It would feel like an eternity to get to lunch time. Lunch was always my favourite time of the day. Why you ask? It, generally, was the time I grabbed my headset and went off somewhere alone. I used it as regrouping time. Did I get it every day? NOPE. I had to appear to be one of the team and go for lunch with everyone. One of my favourite places to go was out in the gardens. I used to be a landscaper, and I have always found being out in nature was a place of calm for me. Sometimes I would sit there and shake. I hoped no one would notice as a panic attack would wash over me.
Near the end of my time there, I didn’t even get up from my desk at lunch. I worked through lunch and skipped it. I didn’t want to move because the anxiety was coursing through me. It was paralyzing. I will get to the why in a bit.
In the summer I would go for walks and wander around listening to music. I would sit somewhere outside and enjoy the weather. Don’t get me wrong, I LOVED what I did. I was fighting with anxiety just to survive the day.
By 3pm this had taken a toll on me. I was basically fueled by coffee just to make it through the day. When I worked in the office, I had maybe 4-5 coffees a day. I needed them just to have the energy to move forward.
I would even go have a coffee after dinner I wanted to make it to 9pm. Not exactly a good thing as that’s a heck of a lot of coffee. Add in a few caffeinated beverages, like Coke or Red Bull and some days I felt like Tweek from South Park. I needed this just to function.
Here is the problem with all that caffeine: It fuels your anxiety. Makes it faster and more uncontrollable.
I am an adult with Adhd and that much caffeine is never a good thing. My mind is already going a million miles a minute.
Finally, 5pm rolled around and it was time to go home. Do you think I was relieved or the anxiety lessened?
The answer is a resounding NOPE. It carried on at home. So even though I had “ESCAPED” the office the anxiety followed me back to the house. Worried about the day tomorrow, work that needed to be done and future projects. I worried about interactions with people in the office, more important phone calls to come and figuring out how to “correct” stuff that was suggested at the office for interactions with clients.
I would be crusty and grouchy. I didn’t mean to, I really did not. I just wanted my mind to stop moving and for the anxiety to end. I would act irritable and take that out on those closest to me. Bringing on more anxiety on how I was reacting and how I was affecting others. I know there are many out there that understand that feeling. A cycle that you feel just never ends.
I was told that my contract would be ending on a certain date. I was told I did nothing wrong, it was a financial thing. That day I almost had a nervous breakdown. It was the last thing I expected. I called Lisa and we talked for the entire lunch hour, as I tried to calm down. I kept it together but inside I was hurting and full of heavy anxiety.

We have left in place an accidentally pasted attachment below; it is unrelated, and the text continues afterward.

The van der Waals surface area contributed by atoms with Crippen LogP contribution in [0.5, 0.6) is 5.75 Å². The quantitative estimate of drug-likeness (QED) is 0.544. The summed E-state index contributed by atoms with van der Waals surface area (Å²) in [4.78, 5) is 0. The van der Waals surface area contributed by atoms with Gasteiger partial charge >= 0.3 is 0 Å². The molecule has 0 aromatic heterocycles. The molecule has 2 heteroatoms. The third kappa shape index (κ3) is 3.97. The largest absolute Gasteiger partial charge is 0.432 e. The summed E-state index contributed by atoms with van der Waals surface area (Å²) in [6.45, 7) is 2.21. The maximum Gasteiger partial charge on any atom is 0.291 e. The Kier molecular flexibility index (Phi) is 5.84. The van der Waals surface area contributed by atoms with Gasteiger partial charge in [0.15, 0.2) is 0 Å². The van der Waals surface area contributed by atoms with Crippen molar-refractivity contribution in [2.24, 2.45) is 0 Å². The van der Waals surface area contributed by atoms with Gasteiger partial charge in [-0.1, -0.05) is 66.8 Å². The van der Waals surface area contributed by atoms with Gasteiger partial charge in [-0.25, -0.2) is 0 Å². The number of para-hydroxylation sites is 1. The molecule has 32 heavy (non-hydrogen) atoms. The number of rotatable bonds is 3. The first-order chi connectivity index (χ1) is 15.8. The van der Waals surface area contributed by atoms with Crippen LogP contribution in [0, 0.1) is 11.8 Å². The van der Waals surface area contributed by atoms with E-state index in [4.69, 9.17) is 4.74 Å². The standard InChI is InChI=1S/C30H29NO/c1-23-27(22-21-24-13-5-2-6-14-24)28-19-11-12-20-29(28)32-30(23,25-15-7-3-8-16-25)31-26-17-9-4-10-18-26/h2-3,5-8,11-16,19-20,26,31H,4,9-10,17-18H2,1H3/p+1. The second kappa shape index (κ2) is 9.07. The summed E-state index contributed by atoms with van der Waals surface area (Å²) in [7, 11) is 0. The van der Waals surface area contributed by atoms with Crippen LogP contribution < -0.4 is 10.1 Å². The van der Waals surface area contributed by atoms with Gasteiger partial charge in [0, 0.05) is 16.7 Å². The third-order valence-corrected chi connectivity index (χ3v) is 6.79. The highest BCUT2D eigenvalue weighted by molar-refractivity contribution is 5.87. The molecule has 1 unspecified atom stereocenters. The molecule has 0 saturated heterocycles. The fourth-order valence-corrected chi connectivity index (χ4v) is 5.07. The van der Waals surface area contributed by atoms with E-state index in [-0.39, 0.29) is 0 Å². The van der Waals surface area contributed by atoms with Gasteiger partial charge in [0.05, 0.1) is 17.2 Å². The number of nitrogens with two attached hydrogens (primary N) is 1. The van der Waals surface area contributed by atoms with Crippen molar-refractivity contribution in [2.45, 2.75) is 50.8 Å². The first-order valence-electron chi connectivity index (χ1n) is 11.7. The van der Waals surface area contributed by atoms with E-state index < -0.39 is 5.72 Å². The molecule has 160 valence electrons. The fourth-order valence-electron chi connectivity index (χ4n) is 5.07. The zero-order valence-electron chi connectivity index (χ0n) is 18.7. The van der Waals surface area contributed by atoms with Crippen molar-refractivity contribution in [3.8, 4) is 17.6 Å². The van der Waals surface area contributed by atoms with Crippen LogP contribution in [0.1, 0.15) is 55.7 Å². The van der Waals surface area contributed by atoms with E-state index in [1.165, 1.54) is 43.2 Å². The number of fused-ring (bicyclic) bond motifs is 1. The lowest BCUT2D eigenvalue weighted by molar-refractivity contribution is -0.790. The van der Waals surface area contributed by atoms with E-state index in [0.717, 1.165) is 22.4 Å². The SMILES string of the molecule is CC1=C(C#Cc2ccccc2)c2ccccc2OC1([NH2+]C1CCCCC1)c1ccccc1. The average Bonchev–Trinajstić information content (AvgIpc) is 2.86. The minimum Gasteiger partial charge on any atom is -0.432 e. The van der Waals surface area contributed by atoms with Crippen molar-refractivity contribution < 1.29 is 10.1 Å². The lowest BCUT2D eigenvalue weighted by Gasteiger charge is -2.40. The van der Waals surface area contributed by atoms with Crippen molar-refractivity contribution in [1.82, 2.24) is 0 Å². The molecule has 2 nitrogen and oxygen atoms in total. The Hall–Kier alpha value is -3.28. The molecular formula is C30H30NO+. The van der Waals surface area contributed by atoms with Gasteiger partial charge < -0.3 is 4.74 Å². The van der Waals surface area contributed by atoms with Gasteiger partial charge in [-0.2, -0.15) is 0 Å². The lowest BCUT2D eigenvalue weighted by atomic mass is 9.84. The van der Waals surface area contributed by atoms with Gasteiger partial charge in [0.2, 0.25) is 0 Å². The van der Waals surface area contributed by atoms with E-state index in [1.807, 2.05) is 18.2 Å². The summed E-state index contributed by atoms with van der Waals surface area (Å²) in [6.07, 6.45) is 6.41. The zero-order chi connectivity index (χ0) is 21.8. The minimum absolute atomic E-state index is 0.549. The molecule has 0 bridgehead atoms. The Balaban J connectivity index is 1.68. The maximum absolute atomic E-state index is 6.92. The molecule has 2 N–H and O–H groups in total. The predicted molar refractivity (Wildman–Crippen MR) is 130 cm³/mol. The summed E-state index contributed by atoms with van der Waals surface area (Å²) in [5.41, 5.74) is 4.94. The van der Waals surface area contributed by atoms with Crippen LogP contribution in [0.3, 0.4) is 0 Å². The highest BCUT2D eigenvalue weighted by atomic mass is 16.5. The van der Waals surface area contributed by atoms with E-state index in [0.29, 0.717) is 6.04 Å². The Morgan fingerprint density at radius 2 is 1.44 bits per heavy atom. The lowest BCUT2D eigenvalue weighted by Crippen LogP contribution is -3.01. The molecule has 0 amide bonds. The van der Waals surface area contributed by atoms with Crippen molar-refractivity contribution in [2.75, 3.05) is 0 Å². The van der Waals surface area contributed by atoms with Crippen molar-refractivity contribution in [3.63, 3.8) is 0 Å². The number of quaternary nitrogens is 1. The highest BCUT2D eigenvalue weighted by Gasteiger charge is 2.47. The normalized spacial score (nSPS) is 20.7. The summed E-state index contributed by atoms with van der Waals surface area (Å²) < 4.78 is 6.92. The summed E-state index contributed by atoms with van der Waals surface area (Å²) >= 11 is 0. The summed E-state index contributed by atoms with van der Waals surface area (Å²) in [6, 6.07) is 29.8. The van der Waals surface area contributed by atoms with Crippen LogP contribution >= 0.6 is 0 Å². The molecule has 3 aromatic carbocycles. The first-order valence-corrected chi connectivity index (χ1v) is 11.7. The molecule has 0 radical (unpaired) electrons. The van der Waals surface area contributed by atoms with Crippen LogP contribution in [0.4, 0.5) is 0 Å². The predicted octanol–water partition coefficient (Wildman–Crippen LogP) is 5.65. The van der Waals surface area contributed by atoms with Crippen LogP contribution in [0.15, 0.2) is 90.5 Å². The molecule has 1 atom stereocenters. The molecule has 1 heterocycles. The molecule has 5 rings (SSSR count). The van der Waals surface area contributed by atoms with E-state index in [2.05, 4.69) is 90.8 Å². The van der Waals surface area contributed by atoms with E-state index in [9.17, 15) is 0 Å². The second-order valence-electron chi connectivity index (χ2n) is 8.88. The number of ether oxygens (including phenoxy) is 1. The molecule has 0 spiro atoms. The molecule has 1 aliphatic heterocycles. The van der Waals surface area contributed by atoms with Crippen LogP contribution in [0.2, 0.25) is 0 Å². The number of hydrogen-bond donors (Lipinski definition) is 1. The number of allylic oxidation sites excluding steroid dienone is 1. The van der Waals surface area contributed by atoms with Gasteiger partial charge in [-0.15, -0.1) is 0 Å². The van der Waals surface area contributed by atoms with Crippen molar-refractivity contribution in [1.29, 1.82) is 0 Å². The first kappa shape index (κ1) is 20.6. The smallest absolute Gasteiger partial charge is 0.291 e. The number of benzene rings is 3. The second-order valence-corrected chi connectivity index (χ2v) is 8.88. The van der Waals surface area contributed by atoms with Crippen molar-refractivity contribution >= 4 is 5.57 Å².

I know others out there have gone through similar situations. I was a ball of nerves the moment that bombshell was dropped. So, for the next two months I lived in anxiety 24/7. Paranoid, and wondering what others knew about me leaving. I swear, at some points, I was going to have a heart attack from the stress I was living in.
I was unbearable at home, and quiet at work as the anxiety ate me alive. My loved ones had no clue what to do to help me as I would snap at the simplest suggestions. No one could help me, but me. That was the hard part. All this on the inside and sometimes it would boil out into full on panic attacks at home and at the office.
The difference at the office is no one would see it, and if they did, no one said a word. There were a lot of great people who tried to be supportive but, I don’t know if anyone knew how to handle it. For sure, I was unaware of how to handle it even with years of classes and reading books on the subject.
I can tell you I had 5x the panic attacks during this time. Sometimes several times a day. I would take breaks and find a place to hide on the grounds, as panic washed over me. It was almost uncontrollable at times.
All I knew was that I had to make it to my last day so that I could at least deal with the source of the anxiety.
I can tell you writing about a day in the office was extremely hard for me. I know other people have lived through the exact same emotions and paralyzing feelings. Do I have the same level of anxiety at Provoke? NO, I don’t. Has the anxiety left totally? No, it has not and probably never will. I can say I feel more at home here and the pressure while there is not the same. I feel supported.
My home life has calmed. I now only drink maybe a coffee a day. My life is more balanced. I want this blog to be about what we felt in those situations. A story of a day in an office with a person with high anxiety.
I want you to realize YOU’RE NOT ALONE.